Joe Brewin reflects on the Premier League weekend gone, including; unpredictable revelling, David Moyes' big problem, Barkley's brilliance and Fulham's frustrating potential...
This season is going to throw up surprises... just roll with it
So Chelsea lost. And so did Manchester United. Arsenal drew at home. Manchester City didn't win away again. And isn't this all brilliant? We knew it might be the most open Premier League race to date, but 15 games into the new season and we're still none the wiser where the title will be heading this season.
Arsenal and Liverpool might be in charge of the top two spots after impressive starts, but you still won't find many people who believe either will be lifting silverware come May. But then who will? Chelsea continue to follow up gung-ho goal fests with shoddy defensive displays, Manuel Pellegrini's City are still faltering on their travels and city rivals United... well, the less said the better (but we'll say some stuff below anyway).
Tottenham aren't there yet either. Everton, Newcastle and Southampton, though, have taken giant leaps in the right direction. Mid-table also-rans can be as awful as they can be brilliant. Not even Crystal Palace look hopelessly doomed anymore. So let's all just relax (even you, United fans), be grateful we're not a league ruled by two sides and enjoy what could be the most entertaining season in Premier League history. There's a helluva lot of football still to be played.
... but the fear factor has gone at Old Trafford
“Our retention of the ball, particularly in the first half, must be better," mused Newcastle manager Alan Pardew ahead of his side's trip to Manchester United. “We can’t turn the ball to United like that. I hope we’ll play a lot better."
His advice certainly got through. Even amid United's current plight, few teams go to Old Trafford and control possession like Newcastle did on Saturday. Quite how the Magpies transformed a 3-0 reverse at Swansea into a super victory at the champions' home in the space of three days is anybody's guess, but credit must go to Pardew for the way in which he set his side up.
Newcastle's patient approach paid off. By the final whistle they'd notched 63 more passes than David Moyes' side with 52% possession, forcing the hosts into 12 more clearances, winning the aerial duel battle 19 to 13 and restricing United to just eight of 21 successful take-ons.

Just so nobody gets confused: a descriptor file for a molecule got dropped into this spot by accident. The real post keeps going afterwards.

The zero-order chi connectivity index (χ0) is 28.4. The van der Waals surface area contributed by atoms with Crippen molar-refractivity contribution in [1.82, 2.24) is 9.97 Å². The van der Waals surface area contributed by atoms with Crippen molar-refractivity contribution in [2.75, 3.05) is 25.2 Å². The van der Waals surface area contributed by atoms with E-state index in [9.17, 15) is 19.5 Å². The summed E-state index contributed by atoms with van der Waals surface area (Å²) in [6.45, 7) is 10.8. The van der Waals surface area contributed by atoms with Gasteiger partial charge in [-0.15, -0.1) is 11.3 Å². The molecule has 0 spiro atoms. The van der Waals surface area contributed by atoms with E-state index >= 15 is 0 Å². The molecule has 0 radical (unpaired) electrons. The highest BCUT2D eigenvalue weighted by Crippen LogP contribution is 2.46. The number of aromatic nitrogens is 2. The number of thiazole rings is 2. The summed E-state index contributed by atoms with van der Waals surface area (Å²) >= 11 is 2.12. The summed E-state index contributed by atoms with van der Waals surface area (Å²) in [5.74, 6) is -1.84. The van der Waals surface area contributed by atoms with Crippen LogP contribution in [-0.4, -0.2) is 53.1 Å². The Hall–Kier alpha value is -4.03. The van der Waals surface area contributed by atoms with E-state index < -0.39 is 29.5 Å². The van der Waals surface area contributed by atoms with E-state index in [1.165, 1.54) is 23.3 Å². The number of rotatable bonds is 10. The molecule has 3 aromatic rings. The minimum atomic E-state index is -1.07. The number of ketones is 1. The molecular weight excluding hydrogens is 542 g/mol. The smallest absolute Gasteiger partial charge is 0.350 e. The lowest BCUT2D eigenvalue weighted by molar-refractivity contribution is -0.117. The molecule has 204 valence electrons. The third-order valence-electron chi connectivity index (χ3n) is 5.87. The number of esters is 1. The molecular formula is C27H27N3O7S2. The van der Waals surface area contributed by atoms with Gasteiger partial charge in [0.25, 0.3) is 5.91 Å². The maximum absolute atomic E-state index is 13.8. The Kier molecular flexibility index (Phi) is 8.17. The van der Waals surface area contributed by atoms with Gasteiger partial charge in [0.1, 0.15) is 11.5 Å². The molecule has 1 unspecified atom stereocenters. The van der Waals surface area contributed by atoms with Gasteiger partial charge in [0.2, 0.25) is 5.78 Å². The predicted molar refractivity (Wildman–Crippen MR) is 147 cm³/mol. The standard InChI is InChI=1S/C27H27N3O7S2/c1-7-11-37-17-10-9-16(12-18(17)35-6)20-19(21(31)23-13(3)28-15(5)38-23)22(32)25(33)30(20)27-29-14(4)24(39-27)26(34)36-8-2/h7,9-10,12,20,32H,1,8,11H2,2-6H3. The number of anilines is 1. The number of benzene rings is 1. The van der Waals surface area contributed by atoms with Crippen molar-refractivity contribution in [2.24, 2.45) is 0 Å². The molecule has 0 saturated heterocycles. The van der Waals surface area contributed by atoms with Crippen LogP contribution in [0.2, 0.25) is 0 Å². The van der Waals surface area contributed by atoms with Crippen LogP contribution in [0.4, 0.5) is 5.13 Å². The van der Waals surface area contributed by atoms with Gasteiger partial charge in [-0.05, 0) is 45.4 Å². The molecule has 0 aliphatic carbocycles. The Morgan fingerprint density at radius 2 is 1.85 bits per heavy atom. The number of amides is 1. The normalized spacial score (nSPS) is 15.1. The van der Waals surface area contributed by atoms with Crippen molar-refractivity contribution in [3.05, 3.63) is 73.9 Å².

Cutting off a Moyes side out wide is always the aim - and that's just what Pardew's men did, particularly down the right where Mathieu Debuchy completed 5 of 6 tackles and Mike Williamson 3 of 4. With Davide Santon and Fabricio Coloccini registering similar success rates, the likes of Adnan Januzaj were left frustrated in their attempts to provide for the visibly riled Robin van Persie. That United completed a pitiful weekend-low 53 passes in the attacking third told the biggest story.
If United had missed chances this latest defeat could have been forgiven in some ways, but that just wasn't the case. They were outpassed, outclassed and when fans reflect they may well think of what might have been with Michael Carrick on the pitch. Not since the 2001/02 campaign had United lost consecutive home games, and even then Chelsea were one of those sides to inflict defeat. This just doesn't happen.
Ross Barkley... England... plane
Get him on it, Roy.
But who are we kidding? The watching Three Lions chief will have seen enough to make his own mind up on this one after the youngster's terrific display at the Emirates.
As Everton dominated the first half an hour in north London it was Barkley who ran the show for the Toffees, completing a game-high number of attacking-third passes in the first half and capping the lot with one particular moment of brilliance, a drop of the shoulder to bamboozle both Santi Cazorla and Mesut Ozil in one go.
We all know England won't win the World Cup with a typically safe squad. Hodgson needs game-changers, players who can really make things happen, and Barkley is certainly capable of doing just that. Sure, he shouldn't be expected to sustain his exceptional promise over an entire major tournament but his inclusion is a must if England are serious about taking the next generation to a new level.
"I've never seen an English player with his mentality," glowed manager Roberto Martinez after Sunday's 1-1 draw. Decide yourself, but this writer is sold on the idea.
What have they done with Fulham?
Getting out with the old and in with the new might just have done the trick at Craven Cottage. Forget that Fulham finally ditched Martin Jol over a month too late and have looked like nailed-on relegation fodder for the entire campaign - on Sunday they finally showed why they'll probably 'do a Fulham' and stumble their way to safety once again.
Against Aston Villa, Rene Meulensteen's troops were excellent from start to finish, restricting the visitors to speculative counter-attacks and looking thoroughly comfortable throughout. In truth, midway through the second half it was all a little embarrassing. Even Dimitar Berbatov looked interested again for the second game running. Perhaps the Bulgarian's agent should declare his man's unhappiness every week.
Scott Parker "put a shift in" like "we all know he can" (to use the former England man's expansive post-match vocabulary), Steve Sidwell popped up with his third goal of the campaign and forgotten man Ashkan Dejagah was the game's most creative player. It was no coincidence that the Cottagers were so tight without maverick duo Bryan Ruiz and Adel Taarabt (though Villa were really bad).
More of the same, at home in particular, will almost certainly keep them afloat and heaven forbid... make them interesting again.
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